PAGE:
When I work with writers, some tell me that they want to take their published magazine story and submit it to a book publisher. To accomplish that, they think all they need to do is to cut words. In truth, a magazine story needs to be re-thought and revised if the writer envisions it as a book.
Both picture books and magazine stories center around a theme and have takeaway value. They have engaging plots, strong characterization, a specific setting, and lively language.
However, when it comes to magazine stories, there can be more character and setting description and more conversational dialogue. In addition, magazine stories can be understood without illustrations and usually cover one scene.
For picture books, the focus is on one character, his want, and the conflict that results. Writers must consider pace and page turns. Less description is needed because the details are expressed through illustration. Everything is about word choice—word play, rhythm, things like alliteration, and metaphor because picture books are generally 500 words. Dialogue is shorter and snappier.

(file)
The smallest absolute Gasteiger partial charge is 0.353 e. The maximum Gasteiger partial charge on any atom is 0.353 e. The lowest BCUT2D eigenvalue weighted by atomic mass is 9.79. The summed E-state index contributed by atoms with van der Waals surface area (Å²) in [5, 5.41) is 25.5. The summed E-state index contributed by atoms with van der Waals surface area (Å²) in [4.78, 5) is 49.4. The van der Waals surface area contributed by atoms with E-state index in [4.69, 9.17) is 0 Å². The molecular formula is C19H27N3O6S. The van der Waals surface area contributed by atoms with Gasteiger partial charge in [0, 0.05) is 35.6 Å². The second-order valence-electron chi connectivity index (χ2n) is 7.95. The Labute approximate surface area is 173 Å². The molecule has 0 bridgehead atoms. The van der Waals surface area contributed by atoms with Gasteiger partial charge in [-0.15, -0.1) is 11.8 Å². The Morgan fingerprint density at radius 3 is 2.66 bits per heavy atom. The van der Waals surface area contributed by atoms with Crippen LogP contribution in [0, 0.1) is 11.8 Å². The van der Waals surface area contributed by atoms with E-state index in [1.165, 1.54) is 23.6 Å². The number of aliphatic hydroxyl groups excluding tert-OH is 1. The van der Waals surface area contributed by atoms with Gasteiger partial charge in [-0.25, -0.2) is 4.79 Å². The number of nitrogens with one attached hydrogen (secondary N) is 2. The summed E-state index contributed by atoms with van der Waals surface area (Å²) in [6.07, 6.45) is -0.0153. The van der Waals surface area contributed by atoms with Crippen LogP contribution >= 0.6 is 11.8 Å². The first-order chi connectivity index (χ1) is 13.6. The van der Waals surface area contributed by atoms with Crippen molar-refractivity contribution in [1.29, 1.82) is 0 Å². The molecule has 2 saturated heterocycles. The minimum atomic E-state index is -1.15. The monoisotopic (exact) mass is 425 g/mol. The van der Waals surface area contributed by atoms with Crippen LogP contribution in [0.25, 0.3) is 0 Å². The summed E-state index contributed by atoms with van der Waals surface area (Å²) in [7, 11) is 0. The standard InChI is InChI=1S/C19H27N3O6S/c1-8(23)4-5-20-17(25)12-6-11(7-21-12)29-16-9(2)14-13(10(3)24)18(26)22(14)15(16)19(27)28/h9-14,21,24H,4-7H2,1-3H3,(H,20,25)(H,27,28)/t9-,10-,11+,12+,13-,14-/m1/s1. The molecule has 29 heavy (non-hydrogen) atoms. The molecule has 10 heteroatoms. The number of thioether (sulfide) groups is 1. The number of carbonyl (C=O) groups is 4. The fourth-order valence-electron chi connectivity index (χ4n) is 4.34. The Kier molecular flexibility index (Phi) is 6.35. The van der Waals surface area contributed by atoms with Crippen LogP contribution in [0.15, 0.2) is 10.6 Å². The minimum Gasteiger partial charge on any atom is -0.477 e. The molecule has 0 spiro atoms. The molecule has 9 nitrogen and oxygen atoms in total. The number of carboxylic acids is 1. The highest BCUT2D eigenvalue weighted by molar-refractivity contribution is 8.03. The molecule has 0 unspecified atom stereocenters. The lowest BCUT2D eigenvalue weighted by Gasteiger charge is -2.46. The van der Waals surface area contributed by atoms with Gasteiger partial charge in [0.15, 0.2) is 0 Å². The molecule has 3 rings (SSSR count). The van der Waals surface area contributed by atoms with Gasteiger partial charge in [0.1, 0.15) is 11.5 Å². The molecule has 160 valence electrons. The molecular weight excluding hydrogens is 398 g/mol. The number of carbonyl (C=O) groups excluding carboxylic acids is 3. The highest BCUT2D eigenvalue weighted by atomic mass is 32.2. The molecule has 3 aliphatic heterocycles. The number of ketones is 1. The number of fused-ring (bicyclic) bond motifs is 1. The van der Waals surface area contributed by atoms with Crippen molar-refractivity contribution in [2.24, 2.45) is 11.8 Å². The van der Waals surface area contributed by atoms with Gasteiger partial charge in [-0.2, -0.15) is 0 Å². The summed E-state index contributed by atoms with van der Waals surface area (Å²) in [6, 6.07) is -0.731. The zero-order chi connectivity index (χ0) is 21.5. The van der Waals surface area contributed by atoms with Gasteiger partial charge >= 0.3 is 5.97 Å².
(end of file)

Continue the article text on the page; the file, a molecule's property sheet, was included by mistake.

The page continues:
A short story is usually read just once. A picture book resonates with kids, parents, and teachers and is meant to be read again and again.
I'm all for those who want to pursue writing a book based on a magazine story. Writers can use the same protagonist, setting and conflict, but the story has to be told more succinctly as a picture book. It takes time, patience, and dedication to make that transition. It takes reading books on the craft of writing and studying published picture books to understand what is required of the genre. Because going from story to book takes a lot more than just cutting words.